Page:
Two years after being branded the least safe jail in the country Wandsworth Prison has seen a remarkable turnaround in fortune.

Following the 2011 visit, inspectors made an astonishing 172 recommendations relating to how the prison's treatment of inmates could be improved.

This time around however Nick Hardwick, chief prison inspector, concluded that 117 recommendations had been achieved, 24 partially achieved and 24 not achieved.

The greatest area of improvement seems to have been in safety with violence, self-harm and bullying classed as low and drug use reduced, although the availability of drugs was still a concern.

Staff/prisoner relationships were much better and nearly 75 per cent of prisoners, compared with just over 50 per cent at the last inspection, now thought staff treated them with respect.

Overcrowding had also reduced and as a result more prisoners were able to enrol in "purposeful activities", designed to keep stimulated, rather than must menial cleaning work.

This is a far cry from two years ago when the culture within the prison was described as "negative" and "deep-set" as well as being run "in the interests of staff".

Mr Hardwick said: "At our last inspection, just under two years ago, we criticised the prison severely.

"Against all four of our healthy prison tests - safety, respect, purposeful activity and resettlement - outcomes for prisoners are now reasonably good.

"The governor and his management team have created a sense of optimism and energy in the prison.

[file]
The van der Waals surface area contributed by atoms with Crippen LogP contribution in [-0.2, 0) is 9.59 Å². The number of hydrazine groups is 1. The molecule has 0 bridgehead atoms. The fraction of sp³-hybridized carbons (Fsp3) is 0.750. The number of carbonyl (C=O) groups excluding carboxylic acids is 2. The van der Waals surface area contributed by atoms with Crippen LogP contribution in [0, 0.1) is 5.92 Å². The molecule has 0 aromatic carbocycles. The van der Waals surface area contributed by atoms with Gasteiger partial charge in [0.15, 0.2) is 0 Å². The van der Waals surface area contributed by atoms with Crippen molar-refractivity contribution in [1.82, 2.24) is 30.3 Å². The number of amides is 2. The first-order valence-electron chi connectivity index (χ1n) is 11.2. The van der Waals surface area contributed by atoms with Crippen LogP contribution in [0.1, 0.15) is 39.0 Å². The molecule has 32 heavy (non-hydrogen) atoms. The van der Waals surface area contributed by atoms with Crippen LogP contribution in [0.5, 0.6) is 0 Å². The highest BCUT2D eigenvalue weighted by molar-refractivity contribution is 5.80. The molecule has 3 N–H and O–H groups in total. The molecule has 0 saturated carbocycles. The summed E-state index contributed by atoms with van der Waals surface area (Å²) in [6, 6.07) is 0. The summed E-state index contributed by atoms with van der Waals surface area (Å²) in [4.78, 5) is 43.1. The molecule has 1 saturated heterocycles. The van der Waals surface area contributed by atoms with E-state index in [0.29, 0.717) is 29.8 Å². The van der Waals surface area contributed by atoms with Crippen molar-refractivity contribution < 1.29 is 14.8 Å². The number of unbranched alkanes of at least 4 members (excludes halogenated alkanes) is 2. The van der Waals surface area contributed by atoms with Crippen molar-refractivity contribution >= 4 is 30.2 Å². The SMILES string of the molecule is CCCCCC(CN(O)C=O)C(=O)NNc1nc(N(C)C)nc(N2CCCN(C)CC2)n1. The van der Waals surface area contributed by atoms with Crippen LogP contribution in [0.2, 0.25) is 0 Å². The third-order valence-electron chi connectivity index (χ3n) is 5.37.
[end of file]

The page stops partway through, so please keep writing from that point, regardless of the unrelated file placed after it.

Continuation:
"One inspection report does not of itself mean that the deep-set negative culture, built up over decades, that we witnessed at our last visit is eradicated.

"However, at our previous inspection Wandsworth was being run in the interests of the staff; at this inspection we found a prison that was working toward becoming an accountable public service."

It was not all positive though because, according to Mr Hardwick, too with many prisoners were still sharing cells designed for one.

There were also "negative perceptions" about access to basic amenities, such as showers, retrieving their stored property and problems using telephones.

The inspection found more than 40 per cent of prisoners were foreign nationals, 69 of whom were held beyond the end of their sentence and should have been moved to the immigration estate.

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